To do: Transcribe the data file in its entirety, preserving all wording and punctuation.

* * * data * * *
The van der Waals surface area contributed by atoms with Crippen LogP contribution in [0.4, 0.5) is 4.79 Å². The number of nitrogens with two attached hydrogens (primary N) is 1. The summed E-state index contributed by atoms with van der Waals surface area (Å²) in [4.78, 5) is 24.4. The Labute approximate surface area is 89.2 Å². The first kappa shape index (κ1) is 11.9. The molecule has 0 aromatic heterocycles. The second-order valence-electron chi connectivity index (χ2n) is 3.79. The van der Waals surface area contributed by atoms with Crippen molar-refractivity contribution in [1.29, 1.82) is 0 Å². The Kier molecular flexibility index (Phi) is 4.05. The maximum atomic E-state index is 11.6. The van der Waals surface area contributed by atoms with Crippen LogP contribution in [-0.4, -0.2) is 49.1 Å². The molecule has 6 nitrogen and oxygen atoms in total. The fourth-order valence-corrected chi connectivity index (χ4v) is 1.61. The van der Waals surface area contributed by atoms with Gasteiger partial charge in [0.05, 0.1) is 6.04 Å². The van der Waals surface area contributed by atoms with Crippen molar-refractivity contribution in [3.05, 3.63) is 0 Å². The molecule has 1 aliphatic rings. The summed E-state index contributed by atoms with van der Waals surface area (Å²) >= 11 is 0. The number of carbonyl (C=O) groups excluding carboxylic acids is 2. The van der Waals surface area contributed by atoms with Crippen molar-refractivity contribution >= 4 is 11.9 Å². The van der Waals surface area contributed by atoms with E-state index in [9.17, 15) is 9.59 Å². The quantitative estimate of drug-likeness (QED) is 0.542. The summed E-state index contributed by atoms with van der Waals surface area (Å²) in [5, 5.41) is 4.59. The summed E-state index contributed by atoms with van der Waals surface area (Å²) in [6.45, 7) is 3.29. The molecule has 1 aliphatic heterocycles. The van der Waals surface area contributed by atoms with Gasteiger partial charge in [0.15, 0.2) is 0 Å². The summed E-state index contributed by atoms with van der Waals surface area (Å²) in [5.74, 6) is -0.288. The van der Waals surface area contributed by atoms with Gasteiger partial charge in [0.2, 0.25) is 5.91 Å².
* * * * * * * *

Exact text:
The van der Waals surface area contributed by atoms with Crippen LogP contribution in [0.4, 0.5) is 4.79 Å². The number of nitrogens with two attached hydrogens (primary N) is 1. The summed E-state index contributed by atoms with van der Waals surface area (Å²) in [4.78, 5) is 24.4. The Labute approximate surface area is 89.2 Å². The first kappa shape index (κ1) is 11.9. The molecule has 0 aromatic heterocycles. The second-order valence-electron chi connectivity index (χ2n) is 3.79. The van der Waals surface area contributed by atoms with Crippen molar-refractivity contribution in [1.29, 1.82) is 0 Å². The Kier molecular flexibility index (Phi) is 4.05. The maximum atomic E-state index is 11.6. The van der Waals surface area contributed by atoms with Crippen LogP contribution in [-0.4, -0.2) is 49.1 Å². The molecule has 6 nitrogen and oxygen atoms in total. The fourth-order valence-corrected chi connectivity index (χ4v) is 1.61. The van der Waals surface area contributed by atoms with Gasteiger partial charge in [0.05, 0.1) is 6.04 Å². The van der Waals surface area contributed by atoms with Crippen molar-refractivity contribution in [3.05, 3.63) is 0 Å². The molecule has 1 aliphatic rings. The summed E-state index contributed by atoms with van der Waals surface area (Å²) >= 11 is 0. The number of carbonyl (C=O) groups excluding carboxylic acids is 2. The van der Waals surface area contributed by atoms with Crippen molar-refractivity contribution >= 4 is 11.9 Å². The van der Waals surface area contributed by atoms with E-state index in [9.17, 15) is 9.59 Å². The quantitative estimate of drug-likeness (QED) is 0.542. The summed E-state index contributed by atoms with van der Waals surface area (Å²) in [5, 5.41) is 4.59. The summed E-state index contributed by atoms with van der Waals surface area (Å²) in [6.45, 7) is 3.29. The molecule has 1 aliphatic heterocycles. The van der Waals surface area contributed by atoms with Gasteiger partial charge in [0.15, 0.2) is 0 Å². The summed E-state index contributed by atoms with van der Waals surface area (Å²) in [5.74, 6) is -0.288. The van der Waals surface area contributed by atoms with Gasteiger partial charge in [0.2, 0.25) is 5.91 Å².